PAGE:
2

Has ammonium chloride have ever been used in any culture/cuisine instead of regular salt for salting fish, or for curing meat in general? How about pickled vegetables or any other food?

If no, why not?

I was wondering because I like the taste of salty liquorice, and the sal ammoniac itself tastes a lot like regular salt. Could it then be used in place of regular salt?

5

A cursory internet and pubmed search did not yield any historical/traditional/cultural food-ties to this quaternary ammonium salt compound for me. Personally, I would not feel comfortable using this in a home setting because it can be toxic in small quantities.

To my knowledge, ammoniac is used in agriculture (with pesticides and as an industrial equipment "cleaner") in salt form, it can be also be seen as a gas. Please remember, the industrial applications for NH4Cl are implemented in conjunction with other stringent regulations. The end consumer contact level of NH4Cl cannot exceed 48ppm in the US.

Being able to test the end product for NH4Cl residues requires lab equipment and an understanding of how to run liquid chromatography-tandem mass spec, or other specialized tests.

NH4Cl is also administered as part of medical treatments for metabolic alkalosis(acid-base balance issues), and is primarily absorbed in the GI tract. Patients undergoing treatments using NH4Cl are very closely supervised in the hospital because of the potent effect is has on the human system. Check out the pubchem site on this chemical. Look at the side effects of overdoses, they are NOT FUN. It really takes less than you think. http://pubchem.ncbi.nlm.nih.gov/summary/summary.cgi?cid=25517#x332

I fear that if you used this to cure meat or in a way that leaves more than 48ppm in the final product, that you may begin to experience serious health complications.

You also mention in your question that you like the taste of salty licorice/liquorice?, and the wiki source does say that it is used as a flavoring agent in liquorice...but there is no mention of the final concentration of this compound in the candy. If the anstringency/tounge numbing is what you are after, USE SOMETHING ELSE. Honestly, I would tell anyone I care about to NOT USE QUATERNARY AMMONIUM SALTS AT HOME, IN FOOD PRODUCTS.

Perhaps incorporating karela (bitter melon) in a brine? http://en.wikipedia.org/wiki/Ammonium_chloride

2
  • 2
    As for the concentration, in Germany if a product intended for human consumption has 8% or more of ammonium chloride, it cannot be sold outside of a pharmacy. So the Haribo salmiak candy has 7.99% ammonium chloride, and is readily available everywhere you can get candy. It is a very common taste agent in Skandinavia (there is a Finnish vodka with salmiakki flavor), and certainly considered a food ingredient.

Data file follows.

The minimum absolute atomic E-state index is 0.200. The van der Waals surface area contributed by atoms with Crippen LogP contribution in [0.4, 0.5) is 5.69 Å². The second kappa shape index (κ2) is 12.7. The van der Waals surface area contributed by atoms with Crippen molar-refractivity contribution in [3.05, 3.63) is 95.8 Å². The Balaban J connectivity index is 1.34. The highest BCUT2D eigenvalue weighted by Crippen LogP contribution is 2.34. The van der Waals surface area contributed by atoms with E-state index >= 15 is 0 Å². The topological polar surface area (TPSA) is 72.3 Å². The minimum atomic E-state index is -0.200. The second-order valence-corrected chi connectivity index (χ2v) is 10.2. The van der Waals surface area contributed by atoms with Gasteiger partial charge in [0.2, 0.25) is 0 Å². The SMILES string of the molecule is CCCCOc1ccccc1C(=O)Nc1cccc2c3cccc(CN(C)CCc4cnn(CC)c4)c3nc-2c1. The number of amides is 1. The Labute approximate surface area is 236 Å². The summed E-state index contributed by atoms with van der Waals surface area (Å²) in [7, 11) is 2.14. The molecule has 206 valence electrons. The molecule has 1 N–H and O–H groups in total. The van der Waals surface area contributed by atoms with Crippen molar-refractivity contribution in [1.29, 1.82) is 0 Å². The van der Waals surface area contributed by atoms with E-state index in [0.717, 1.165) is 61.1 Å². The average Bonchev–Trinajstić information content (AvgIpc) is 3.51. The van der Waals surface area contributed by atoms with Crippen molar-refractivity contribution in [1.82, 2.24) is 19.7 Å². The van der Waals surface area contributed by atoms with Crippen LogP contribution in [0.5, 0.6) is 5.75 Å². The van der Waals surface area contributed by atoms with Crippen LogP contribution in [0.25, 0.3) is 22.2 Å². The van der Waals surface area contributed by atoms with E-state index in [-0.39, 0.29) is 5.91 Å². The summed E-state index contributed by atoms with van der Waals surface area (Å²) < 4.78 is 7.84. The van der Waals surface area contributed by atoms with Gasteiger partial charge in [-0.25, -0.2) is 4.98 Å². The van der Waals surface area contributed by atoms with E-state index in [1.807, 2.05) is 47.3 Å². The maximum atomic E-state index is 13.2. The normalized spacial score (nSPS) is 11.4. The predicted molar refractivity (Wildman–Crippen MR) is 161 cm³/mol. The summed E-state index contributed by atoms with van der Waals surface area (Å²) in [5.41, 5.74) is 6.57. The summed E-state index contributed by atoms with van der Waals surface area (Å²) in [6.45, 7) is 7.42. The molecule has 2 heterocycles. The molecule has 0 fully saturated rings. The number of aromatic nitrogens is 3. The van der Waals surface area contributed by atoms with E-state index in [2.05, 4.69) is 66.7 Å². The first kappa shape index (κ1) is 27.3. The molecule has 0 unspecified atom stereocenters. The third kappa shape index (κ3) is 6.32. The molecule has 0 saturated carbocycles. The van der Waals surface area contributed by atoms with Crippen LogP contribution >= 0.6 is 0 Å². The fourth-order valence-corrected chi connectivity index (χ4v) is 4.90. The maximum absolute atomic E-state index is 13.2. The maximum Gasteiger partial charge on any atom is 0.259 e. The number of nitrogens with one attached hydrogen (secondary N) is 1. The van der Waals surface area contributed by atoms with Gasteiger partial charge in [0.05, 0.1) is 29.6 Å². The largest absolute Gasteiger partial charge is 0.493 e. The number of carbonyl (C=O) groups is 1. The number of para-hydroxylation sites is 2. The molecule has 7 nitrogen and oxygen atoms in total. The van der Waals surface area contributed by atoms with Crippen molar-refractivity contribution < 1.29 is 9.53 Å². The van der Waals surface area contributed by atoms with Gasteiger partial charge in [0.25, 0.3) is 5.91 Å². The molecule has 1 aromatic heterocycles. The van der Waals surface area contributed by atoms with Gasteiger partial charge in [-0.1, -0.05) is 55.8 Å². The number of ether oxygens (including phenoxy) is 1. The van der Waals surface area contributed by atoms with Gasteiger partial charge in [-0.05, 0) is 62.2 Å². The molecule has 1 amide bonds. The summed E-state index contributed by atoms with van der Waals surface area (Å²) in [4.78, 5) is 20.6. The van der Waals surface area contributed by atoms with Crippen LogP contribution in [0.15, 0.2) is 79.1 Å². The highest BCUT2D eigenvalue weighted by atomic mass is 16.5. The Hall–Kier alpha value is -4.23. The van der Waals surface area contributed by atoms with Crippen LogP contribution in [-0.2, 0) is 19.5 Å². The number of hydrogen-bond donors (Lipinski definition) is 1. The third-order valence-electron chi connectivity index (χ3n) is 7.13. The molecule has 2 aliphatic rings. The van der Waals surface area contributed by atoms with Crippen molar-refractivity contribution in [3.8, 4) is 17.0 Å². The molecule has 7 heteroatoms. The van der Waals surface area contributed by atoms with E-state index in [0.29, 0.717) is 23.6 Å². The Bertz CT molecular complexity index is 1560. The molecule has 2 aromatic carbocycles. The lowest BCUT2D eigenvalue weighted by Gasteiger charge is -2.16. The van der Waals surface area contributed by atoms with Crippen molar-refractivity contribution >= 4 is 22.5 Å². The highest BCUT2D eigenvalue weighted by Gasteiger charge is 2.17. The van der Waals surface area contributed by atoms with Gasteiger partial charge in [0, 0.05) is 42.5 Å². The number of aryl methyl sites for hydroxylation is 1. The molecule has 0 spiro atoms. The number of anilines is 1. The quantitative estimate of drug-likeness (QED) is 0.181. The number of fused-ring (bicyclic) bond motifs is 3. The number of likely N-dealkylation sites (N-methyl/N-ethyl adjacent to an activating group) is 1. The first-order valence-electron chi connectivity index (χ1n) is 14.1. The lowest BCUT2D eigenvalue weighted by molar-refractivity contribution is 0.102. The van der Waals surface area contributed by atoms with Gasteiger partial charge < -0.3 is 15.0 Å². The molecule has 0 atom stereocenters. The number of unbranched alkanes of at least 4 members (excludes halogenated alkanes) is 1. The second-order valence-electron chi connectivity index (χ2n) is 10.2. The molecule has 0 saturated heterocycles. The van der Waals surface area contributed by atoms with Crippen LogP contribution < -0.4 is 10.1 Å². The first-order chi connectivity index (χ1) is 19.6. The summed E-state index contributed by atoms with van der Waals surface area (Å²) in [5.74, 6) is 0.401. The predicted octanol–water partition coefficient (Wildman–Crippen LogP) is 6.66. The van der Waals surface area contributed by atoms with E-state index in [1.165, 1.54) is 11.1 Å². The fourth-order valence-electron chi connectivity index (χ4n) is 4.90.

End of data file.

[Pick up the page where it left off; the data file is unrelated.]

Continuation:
– rumtscho
    Sep 5 '14 at 15:01
  • The concentration I listed came from pubchem, which is peer-reviewed, but I should mention the ppm requirements are for the US. Sep 5 '14 at 15:06
2

Just because the word "salt" is in the name does not mean it is meant to be edible by humans. In chemistry, the term refers to the product of a neutralization reaction between an acid and a base. These will take many forms and are, in general, inedible.
I would not use an unknown compound just because it is in an ingredient list. After all, silicon dioxide is in many foods as an "anti-caking agent," but laymen commonly call it "sand."

The answer to your question is no, I can find no instances of it being used in cooking or recipes.

4
  • But ammonium chloride is not unknown, it's a food ingredient. And not in the sense of "anti caking agent" or similar.
    – rumtscho
    Sep 2 '14 at 6:13
  • It is actually used in food, even to add salty taste in Salty Liquorice. Sep 2 '14 at 9:31
  • @MisterMetaphor I realize that the wiki article you have about salty liqourice talks about this quaternary ammonium salt as an ingredient. Remember the wiki stuff is not ALWAYS cited with ultra-reliable sources...(sometimes the articles are, but it can be difficult to tell with something like this salty liqourice) The specific process of inclusion of the salt is not outlined anywhere I can find. I hope dearly that the ammonium (NH4) is somehow removed prior to human consumption through it's manufacturing. This candy doesn't seem to be readily sold in the US, for which I am glad. Sep 5 '14 at 14:40
  • @LittleWhiteLithe - No, it's still there in salmiakki, which is very much an acquired taste. I can't find any recipes from a Google search. Nov 24 '15 at 22:17
2

Naturally occurring Ammonium Chloride is vey safe in small quantities indeed it is useful for human consumption and in some Asian countries it is used to treat Liver diseases its called Naushadar in India and in Europe Norway, Sweeden, Gemrany it is used in candies as salmiak or Salty Licorice. (Its Not available in US, US Salmiak Candies are made with Sugar) So why not with fish, it can be used to make it salty and sour flavor, but must be used in small quantities.

Your Answer

By clicking “Post Your Answer”, you agree to our terms of service, privacy policy and cookie policy

Not the answer you're looking for? Browse other questions tagged or ask your own question.